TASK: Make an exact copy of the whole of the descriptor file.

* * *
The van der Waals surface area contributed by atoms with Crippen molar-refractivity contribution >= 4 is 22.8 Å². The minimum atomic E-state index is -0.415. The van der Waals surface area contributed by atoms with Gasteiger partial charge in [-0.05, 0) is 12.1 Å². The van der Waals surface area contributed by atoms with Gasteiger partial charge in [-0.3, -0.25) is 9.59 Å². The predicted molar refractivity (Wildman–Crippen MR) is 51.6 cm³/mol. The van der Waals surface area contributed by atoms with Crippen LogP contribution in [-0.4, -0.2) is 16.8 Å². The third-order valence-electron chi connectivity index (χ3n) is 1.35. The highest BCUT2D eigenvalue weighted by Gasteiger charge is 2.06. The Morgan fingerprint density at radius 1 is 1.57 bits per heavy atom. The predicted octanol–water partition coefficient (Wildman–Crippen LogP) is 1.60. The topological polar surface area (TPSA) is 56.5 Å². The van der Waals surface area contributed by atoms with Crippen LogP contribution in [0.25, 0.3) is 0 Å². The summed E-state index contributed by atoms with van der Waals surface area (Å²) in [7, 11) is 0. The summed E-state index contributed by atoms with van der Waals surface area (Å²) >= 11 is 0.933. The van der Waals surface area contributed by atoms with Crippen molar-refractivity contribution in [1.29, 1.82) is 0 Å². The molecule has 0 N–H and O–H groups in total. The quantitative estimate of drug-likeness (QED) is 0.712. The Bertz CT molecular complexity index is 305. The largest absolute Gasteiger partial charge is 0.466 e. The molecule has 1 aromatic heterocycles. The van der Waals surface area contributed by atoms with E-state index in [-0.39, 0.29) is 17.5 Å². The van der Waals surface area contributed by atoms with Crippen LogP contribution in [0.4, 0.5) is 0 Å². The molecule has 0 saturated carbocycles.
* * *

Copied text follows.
The van der Waals surface area contributed by atoms with Crippen molar-refractivity contribution >= 4 is 22.8 Å². The minimum atomic E-state index is -0.415. The van der Waals surface area contributed by atoms with Gasteiger partial charge in [-0.05, 0) is 12.1 Å². The van der Waals surface area contributed by atoms with Gasteiger partial charge in [-0.3, -0.25) is 9.59 Å². The predicted molar refractivity (Wildman–Crippen MR) is 51.6 cm³/mol. The van der Waals surface area contributed by atoms with Crippen LogP contribution in [-0.4, -0.2) is 16.8 Å². The third-order valence-electron chi connectivity index (χ3n) is 1.35. The highest BCUT2D eigenvalue weighted by Gasteiger charge is 2.06. The Morgan fingerprint density at radius 1 is 1.57 bits per heavy atom. The predicted octanol–water partition coefficient (Wildman–Crippen LogP) is 1.60. The topological polar surface area (TPSA) is 56.5 Å². The van der Waals surface area contributed by atoms with Crippen LogP contribution in [0.25, 0.3) is 0 Å². The summed E-state index contributed by atoms with van der Waals surface area (Å²) in [7, 11) is 0. The summed E-state index contributed by atoms with van der Waals surface area (Å²) >= 11 is 0.933. The van der Waals surface area contributed by atoms with Crippen molar-refractivity contribution in [1.29, 1.82) is 0 Å². The molecule has 0 N–H and O–H groups in total. The quantitative estimate of drug-likeness (QED) is 0.712. The Bertz CT molecular complexity index is 305. The largest absolute Gasteiger partial charge is 0.466 e. The molecule has 1 aromatic heterocycles. The van der Waals surface area contributed by atoms with E-state index in [-0.39, 0.29) is 17.5 Å². The van der Waals surface area contributed by atoms with Crippen LogP contribution in [0.4, 0.5) is 0 Å². The molecule has 0 saturated carbocycles.